24 .Radiation-Associated Loss of Heterozygosity at Ikaros Allele and Ikaros Mutation in Murine Thymic Lymphomas
Yoshiya Shimada, Mayumi Nishimura and Shizuko Kakinuma
Keywords: Ikaros, LOH, thymic lymphomas
Ionizing radiation is a potent carcinogenic agent. In order to find the tumor suppressor locus associated with radiation carcinogenesis, we determined the frequency and distribution of loss of heterozygosity (LOH) of X-ray-induced thymic lymphomas (TLs) of B6C3F1 mice using 58 microsatellite markers. We found a unique locus with frequent LOH in the centromeric region of chromosome 11 of X-ray-induced lymphomas. This locus has never been observed to be similarly altered in either N-ethylnitrosourea-induced or spontaneously developed lymphomas, suggesting radiation specific molecular alteration. The LOH patterns of individual TLs indicated that the common region of LOH was located within 1.6 cM between D11Mit62 and D11Mit204, a region syntenic to human chromosome 7p13. Linkage analysis revealed that the markers of the common LOH region were genetically linked to Ikaros. Ikaros encodes a Krüppel-type zinc-finger transcription factor that plays a critical role in both lineage commitment and differentiation of lymphoid cells. We next aimed to delineate the Ikaros inactivation with special reference to the LOH status, and to determine the relative contribution of each type of Ikaros inactivation in radiation-induced TLs. We demonstrated that Ikaros was frequently altered (in 50% of TLs), and that its inactivation was caused by a variety of mechanisms, which came under one of the following four categories: (i) null expression (14%); (ii) expression of unusual dominant-negative isoforms, (11%); (iii) amino acid substitutions in the N-terminal zinc-finger domain for DNA binding caused by point mutations (22%); (iv) lack of the Ik-1 isoform due to the creation of a stop codon by insertion of a dinucleotide in exon 3 (3%). The null expression, amino acid substitutions, and dinucleotide insertion inactivation types were well correlated with LOH at the Ikaros allele (86%), and were consistent with Knudson's two hit-theory. On the other hand, TLs expressing dominant-negative Ikaros isoforms retained both alleles. These results indicate that Ikaros inactivation takes place by a variety of mechanisms in radiation-induced murine TLs and is frequently associated with LOH, this association depending on the type of inactivation.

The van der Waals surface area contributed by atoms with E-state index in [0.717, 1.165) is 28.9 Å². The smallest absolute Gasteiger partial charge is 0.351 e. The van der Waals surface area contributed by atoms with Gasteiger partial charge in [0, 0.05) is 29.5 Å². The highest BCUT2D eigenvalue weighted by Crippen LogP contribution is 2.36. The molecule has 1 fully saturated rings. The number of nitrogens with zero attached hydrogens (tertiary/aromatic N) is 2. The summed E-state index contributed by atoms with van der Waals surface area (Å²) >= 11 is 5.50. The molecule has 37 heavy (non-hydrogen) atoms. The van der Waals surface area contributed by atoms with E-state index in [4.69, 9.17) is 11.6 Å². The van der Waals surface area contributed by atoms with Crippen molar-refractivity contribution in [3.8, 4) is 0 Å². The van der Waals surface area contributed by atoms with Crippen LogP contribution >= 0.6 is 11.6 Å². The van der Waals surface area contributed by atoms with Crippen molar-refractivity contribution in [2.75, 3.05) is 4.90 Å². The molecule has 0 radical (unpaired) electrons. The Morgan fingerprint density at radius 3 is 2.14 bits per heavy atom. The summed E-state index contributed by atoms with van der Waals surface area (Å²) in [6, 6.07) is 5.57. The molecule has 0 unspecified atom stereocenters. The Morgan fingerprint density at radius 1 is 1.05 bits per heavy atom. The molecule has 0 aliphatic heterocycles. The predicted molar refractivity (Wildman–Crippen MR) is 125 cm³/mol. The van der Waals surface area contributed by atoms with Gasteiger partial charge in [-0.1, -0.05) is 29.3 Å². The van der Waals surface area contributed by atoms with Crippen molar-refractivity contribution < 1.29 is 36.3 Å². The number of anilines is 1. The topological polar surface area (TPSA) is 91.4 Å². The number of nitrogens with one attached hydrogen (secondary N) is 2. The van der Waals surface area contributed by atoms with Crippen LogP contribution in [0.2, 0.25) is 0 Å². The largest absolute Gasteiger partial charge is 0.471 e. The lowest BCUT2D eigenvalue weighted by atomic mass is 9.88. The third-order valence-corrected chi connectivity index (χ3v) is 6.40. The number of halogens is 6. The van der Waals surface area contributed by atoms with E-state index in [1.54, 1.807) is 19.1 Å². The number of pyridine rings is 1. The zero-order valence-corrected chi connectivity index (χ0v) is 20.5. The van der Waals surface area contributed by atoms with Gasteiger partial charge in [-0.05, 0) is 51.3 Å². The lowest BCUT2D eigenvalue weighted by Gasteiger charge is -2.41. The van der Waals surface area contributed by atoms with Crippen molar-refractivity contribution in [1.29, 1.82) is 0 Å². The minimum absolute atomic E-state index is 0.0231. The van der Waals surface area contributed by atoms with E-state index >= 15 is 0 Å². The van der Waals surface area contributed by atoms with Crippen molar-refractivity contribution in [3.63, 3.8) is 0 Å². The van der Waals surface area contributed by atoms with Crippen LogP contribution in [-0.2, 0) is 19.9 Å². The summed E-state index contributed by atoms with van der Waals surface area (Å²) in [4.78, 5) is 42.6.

1) Shimada, Y., Nishimura, M., Kakinuma, S., Okumoto, M., Shiroishi, T., Clifton, K.H. and Wakana, S.: Radiat. Res. 154, 293-300, 2000.
2) Shimada, Y., Nishimura, M., Kakinuma, S., Takeuchi, T., Ogiu, T., Suzuki, G., Nakata, Y., Sasanuma, S., Mita, K. and Sado, T.: Int. J. Radiat. Biol. 77, 465-473, 2001.
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